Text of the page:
Sexual and Reproductive Health
Video taken from the channel: Able South Carolina
Women’s sexual and reproductive health (video)
Video taken from the channel: Better Health Channel
Teen Reproductive Health | Parenting Resources
Video taken from the channel: St. Louis Children’s Hospital
Pssst! Sexual Health Services for Teens
Video taken from the channel: morethanjustsex
Let’s Talk About Sexual Health
Video taken from the channel: Centers for Disease Control and Prevention (CDC)
Adolescent health and the importance of sexuality education
Video taken from the channel: World Health Organization (WHO)
Accessing Sexual Health Care for Minors
Video taken from the channel: AMAZE Org
Confidential sexual and reproductive healthcare for teens isn’t meant to keep parents in the dark. It is, however, meant to give teens access to vital healthcare. Without it, many sexually transmitted infections may go untreated and many teens may lack access to birth control. Confidentiality extends beyond reproductive health for minors.
If you’re a teen in California, you have rights. And that’s what this section is about your legal right to accessing sexual and reproductive health care. As a teen you have the right to confidential and affordable health care. Birth Control (Including Emergency Contraception) Testing + Treatment for STDs; Pregnancy Testing + Prenatal Care. By law, Title X family planning clinics must offer private and confidential services for teens Confidential services means your health information cannot be shared with anyone without your permission, unless your health care provider is concerned that you might hurt yourself or someone else.
Learn more about teens’ rights in your state. Laws developed over the past half century have significantly improved adolescents’ access to essential sexual and reproductive health care. These laws allow many adolescent minors to give their own consent, protect confidentiality, and provide financial support for the care.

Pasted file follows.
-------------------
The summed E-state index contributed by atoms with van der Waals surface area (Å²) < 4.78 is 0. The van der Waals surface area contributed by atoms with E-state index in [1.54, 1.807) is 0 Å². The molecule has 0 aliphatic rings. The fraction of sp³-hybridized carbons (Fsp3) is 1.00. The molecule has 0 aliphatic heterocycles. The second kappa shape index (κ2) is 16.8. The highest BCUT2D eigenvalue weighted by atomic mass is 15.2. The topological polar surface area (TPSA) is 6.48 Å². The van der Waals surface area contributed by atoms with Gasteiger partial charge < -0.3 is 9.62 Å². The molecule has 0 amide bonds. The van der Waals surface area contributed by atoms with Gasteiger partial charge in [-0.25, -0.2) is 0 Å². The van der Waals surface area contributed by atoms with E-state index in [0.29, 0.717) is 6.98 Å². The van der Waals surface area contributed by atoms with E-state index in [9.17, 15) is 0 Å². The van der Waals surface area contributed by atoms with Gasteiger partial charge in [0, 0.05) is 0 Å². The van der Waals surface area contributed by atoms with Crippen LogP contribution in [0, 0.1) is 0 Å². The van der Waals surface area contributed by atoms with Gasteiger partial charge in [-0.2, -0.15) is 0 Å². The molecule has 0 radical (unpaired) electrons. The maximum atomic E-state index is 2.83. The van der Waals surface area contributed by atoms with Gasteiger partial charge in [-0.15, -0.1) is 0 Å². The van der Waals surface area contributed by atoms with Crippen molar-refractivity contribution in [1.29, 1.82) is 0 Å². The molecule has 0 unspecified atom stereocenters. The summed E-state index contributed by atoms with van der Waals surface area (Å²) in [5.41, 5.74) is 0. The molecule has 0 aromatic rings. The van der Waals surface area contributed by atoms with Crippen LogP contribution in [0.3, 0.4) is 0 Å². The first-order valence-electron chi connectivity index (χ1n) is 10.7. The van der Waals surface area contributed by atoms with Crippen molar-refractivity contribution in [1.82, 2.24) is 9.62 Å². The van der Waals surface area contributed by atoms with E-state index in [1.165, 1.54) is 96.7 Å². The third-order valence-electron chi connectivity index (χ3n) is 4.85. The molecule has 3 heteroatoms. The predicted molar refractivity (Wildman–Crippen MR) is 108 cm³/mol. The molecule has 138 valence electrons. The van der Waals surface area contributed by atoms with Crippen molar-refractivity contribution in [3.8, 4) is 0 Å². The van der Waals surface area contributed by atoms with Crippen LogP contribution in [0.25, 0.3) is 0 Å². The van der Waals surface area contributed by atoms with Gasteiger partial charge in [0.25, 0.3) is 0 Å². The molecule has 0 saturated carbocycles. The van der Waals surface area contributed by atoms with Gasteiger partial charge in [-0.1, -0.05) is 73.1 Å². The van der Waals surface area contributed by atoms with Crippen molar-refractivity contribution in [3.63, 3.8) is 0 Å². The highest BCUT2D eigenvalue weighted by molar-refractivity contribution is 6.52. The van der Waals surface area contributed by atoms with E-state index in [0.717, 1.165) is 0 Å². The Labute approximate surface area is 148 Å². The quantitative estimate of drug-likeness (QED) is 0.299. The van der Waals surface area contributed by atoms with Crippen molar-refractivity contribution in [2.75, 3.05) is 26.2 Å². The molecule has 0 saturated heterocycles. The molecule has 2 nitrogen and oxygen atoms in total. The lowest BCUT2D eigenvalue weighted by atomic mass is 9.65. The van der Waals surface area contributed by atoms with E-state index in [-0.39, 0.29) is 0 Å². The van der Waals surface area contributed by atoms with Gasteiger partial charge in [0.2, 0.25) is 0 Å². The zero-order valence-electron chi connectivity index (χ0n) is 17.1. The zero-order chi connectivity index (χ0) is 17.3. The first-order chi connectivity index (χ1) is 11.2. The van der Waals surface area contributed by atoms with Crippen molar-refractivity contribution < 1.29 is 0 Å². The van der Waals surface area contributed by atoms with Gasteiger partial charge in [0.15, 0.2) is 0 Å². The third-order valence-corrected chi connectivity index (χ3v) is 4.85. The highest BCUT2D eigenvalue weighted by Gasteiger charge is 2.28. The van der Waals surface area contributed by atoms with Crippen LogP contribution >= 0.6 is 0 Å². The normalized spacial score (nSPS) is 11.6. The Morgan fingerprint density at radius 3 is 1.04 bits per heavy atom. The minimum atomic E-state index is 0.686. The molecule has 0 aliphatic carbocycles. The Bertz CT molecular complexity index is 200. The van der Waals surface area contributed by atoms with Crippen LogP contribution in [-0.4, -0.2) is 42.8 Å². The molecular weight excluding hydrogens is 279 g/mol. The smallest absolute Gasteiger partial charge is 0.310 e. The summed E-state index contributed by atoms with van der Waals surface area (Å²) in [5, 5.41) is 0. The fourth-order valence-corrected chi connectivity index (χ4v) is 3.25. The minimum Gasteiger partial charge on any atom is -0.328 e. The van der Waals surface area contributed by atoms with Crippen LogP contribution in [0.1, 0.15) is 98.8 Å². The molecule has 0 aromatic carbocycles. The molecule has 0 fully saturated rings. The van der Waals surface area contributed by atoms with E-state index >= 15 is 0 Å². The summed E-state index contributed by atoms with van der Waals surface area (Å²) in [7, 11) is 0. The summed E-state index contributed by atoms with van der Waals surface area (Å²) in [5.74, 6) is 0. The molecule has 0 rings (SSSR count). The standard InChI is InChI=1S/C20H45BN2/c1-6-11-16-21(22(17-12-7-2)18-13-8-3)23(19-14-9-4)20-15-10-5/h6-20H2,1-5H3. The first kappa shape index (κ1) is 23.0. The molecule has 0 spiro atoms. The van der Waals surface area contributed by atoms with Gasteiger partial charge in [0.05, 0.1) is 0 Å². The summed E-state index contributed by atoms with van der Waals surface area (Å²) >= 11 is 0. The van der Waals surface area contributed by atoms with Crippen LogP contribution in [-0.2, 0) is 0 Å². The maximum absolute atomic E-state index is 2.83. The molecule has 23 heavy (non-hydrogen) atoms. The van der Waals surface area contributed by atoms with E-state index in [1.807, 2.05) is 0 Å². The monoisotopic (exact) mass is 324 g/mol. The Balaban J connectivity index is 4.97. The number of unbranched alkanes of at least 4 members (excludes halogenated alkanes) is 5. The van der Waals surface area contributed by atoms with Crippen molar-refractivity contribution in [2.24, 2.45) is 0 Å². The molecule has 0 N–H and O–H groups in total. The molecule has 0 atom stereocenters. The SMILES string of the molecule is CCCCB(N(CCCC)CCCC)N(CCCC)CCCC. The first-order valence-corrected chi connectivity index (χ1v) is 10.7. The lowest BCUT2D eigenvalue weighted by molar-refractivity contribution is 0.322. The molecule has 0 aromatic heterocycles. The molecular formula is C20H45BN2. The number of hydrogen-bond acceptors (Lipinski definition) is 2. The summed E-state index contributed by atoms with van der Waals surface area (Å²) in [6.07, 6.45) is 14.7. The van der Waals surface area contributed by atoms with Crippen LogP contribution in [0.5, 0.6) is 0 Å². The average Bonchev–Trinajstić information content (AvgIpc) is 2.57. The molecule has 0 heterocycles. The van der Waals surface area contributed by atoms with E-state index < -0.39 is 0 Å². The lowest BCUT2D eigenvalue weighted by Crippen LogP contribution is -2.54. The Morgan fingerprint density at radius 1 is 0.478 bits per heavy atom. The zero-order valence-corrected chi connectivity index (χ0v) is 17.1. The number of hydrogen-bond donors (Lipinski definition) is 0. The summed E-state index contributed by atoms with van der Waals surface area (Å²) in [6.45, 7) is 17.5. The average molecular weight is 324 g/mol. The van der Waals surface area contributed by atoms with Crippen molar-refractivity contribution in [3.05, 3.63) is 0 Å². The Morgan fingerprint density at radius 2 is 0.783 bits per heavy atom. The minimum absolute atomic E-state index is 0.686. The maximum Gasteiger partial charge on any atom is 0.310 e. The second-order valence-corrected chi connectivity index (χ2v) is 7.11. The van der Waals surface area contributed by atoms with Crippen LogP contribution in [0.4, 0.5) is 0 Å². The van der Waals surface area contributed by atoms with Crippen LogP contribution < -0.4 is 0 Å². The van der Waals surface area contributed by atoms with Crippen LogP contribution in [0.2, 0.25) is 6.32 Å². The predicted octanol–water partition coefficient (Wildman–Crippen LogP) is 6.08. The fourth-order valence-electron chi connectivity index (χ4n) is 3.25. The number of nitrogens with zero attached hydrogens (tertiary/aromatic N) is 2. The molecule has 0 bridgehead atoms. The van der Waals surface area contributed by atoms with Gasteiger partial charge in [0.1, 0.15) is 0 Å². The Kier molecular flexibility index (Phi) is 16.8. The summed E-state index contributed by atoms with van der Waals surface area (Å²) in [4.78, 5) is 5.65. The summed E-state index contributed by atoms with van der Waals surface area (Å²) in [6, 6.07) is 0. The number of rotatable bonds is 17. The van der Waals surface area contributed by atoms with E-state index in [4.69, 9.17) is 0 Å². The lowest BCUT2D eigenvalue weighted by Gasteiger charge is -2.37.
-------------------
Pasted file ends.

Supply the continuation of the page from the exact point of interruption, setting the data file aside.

If the minor could have consented to the care on his or her own under the rules above, the care must remain confidential; POST SEXUAL ASSAULT CARE Minors have the right to consent or refuse to consent to all post-sexual assault care. This includes: Medical services, even if the minor generally could not consent on her own (e.g., treatment of injuries). Many laws exist, and many have been proposed, to limit minors’ access to confidential health services such as birth control and abortion.
Frequently, restrictive laws impose parental notification or parental consent requirements. The ability of people younger than 18 (generally, the legal definition of a minor) to consent to a range of sensitive health care services—including sexual and reproductive health care, mental health services, and alcohol and drug abuse treatment—has expanded dramatically over the past several decades. confidential and must not be divulged to parents – including the sending of a bill. • DCF must be notified of a positive STD test if the minor is 12 years of age or younger. • Care and treatment of this minor must remain confidential, although DCF may proceed with their own investigation. mlpp.
Teens receive clear information about informed consent—their right to complete and understandable information about their care and medical procedures, and to give permission to receive medical care related to contraceptive and reproductive health. Teens receive clear information that confidential contraceptive and reproductive health services are available without the need for parent. This section clarifies a teen’s rights to consent to treatment relating to pregnancy, STIs, HIV and AIDS, sexual assault, substance use and mental health.
Section Vdiscusses the specific challenges faced by minors in foster care who seek confidential treatment. Section VIprovides an overview of public insurance programs available to minors.
List of related literature:
|from Wong’s Nursing Care of Infants and Children E-Book|
|from Conn’s Current Therapy 2016|
|from My Teen Has Had Sex, Now What Do I Do?|
|from Swanson’s Family Medicine Review E-Book|
|from Health Assessment for Nursing Practice E-Book|
|from Child Abuse and Neglect E-Book: Diagnosis, Treatment and Evidence|
|from Textbook of Physical Diagnosis E-Book: History and Examination|
|from The 5 Minute Pediatric Consult|
|from School Nursing: A Comprehensive Text|
|from Sex, Brains, and Video Games, Second Edition: Information and Inspiration for Youth Services Librarians|